Southern Agenda

As Cool as Ice

An illustration of a beaver studying a tree and a bird with a notebad in its hand

Illustration: Tim Bower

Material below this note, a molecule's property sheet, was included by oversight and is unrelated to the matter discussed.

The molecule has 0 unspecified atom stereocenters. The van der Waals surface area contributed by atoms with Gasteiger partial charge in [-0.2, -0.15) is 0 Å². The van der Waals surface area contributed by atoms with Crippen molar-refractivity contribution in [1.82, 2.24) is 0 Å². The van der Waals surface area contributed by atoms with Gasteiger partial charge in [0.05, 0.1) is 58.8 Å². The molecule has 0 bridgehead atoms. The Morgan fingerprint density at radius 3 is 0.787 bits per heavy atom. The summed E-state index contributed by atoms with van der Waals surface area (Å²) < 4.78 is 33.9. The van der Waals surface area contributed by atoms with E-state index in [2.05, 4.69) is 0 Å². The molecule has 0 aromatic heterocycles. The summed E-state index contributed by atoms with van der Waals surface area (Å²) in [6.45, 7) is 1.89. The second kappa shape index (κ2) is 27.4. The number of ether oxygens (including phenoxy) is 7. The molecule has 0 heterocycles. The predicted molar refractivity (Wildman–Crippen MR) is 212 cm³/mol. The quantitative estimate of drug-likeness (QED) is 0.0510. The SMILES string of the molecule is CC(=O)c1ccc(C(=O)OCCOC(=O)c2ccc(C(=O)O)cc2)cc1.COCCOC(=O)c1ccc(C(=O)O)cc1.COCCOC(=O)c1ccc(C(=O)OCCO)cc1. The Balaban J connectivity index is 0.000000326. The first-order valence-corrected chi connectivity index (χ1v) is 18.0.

Finzel Swamp in western Maryland is frozen in time—literally. The 326-acre preserve is a “frost pocket” left over from Pleistocene-era cold weather. “When the Ice Age glaciers retreated, everything moved north,” explains Deborah Landau, the director of ecological management at the Nature Conservancy’s Maryland/D.C. chapter, which protects the property. “But due to its unique geology and location between two mountains that trap cold air, we still have some species that you’d associate with Alaska or Canada.” Red spruces dot the area; so do tamarack trees. Eastern red-spotted newts float the shallow waters, and in early spring, black-and-yellow spotted salamanders migrate to breeding ponds. In the early evening, whip-poor-wills sing. Threaded with a main trail and boardwalks, Finzel welcomes the public (Landau recommends a four-wheel drive in the winter), and visitors might spot alder flycatchers, a beaver lodge near the end of the trail, or mink playing on the ice. “But stand quietly, and you can hear the swamp itself,” Landau says. “Even when everything looks frozen, trickling water is moving through—Finzel is the headwaters of the Savage River.”